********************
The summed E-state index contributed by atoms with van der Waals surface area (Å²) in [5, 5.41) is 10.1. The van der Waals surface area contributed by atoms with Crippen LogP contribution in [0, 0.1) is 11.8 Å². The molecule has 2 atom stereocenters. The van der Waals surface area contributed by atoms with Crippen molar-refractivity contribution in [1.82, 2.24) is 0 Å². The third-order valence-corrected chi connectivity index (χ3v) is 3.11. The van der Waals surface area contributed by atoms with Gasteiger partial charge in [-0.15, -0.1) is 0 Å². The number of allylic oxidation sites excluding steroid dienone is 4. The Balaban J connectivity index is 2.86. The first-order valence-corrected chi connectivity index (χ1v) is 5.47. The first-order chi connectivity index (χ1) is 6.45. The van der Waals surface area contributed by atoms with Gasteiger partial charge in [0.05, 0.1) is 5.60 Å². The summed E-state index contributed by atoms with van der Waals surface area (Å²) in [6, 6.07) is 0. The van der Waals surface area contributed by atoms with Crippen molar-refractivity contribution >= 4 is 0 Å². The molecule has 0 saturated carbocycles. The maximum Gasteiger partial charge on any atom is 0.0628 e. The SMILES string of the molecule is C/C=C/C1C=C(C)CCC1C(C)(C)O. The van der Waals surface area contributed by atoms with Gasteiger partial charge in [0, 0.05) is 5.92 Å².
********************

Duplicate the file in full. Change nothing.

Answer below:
The summed E-state index contributed by atoms with van der Waals surface area (Å²) in [5, 5.41) is 10.1. The van der Waals surface area contributed by atoms with Crippen LogP contribution in [0, 0.1) is 11.8 Å². The molecule has 2 atom stereocenters. The van der Waals surface area contributed by atoms with Crippen molar-refractivity contribution in [1.82, 2.24) is 0 Å². The third-order valence-corrected chi connectivity index (χ3v) is 3.11. The van der Waals surface area contributed by atoms with Gasteiger partial charge in [-0.15, -0.1) is 0 Å². The number of allylic oxidation sites excluding steroid dienone is 4. The Balaban J connectivity index is 2.86. The first-order valence-corrected chi connectivity index (χ1v) is 5.47. The first-order chi connectivity index (χ1) is 6.45. The van der Waals surface area contributed by atoms with Gasteiger partial charge in [0.05, 0.1) is 5.60 Å². The summed E-state index contributed by atoms with van der Waals surface area (Å²) in [6, 6.07) is 0. The van der Waals surface area contributed by atoms with Crippen molar-refractivity contribution >= 4 is 0 Å². The molecule has 0 saturated carbocycles. The maximum Gasteiger partial charge on any atom is 0.0628 e. The SMILES string of the molecule is C/C=C/C1C=C(C)CCC1C(C)(C)O. The van der Waals surface area contributed by atoms with Gasteiger partial charge in [0, 0.05) is 5.92 Å².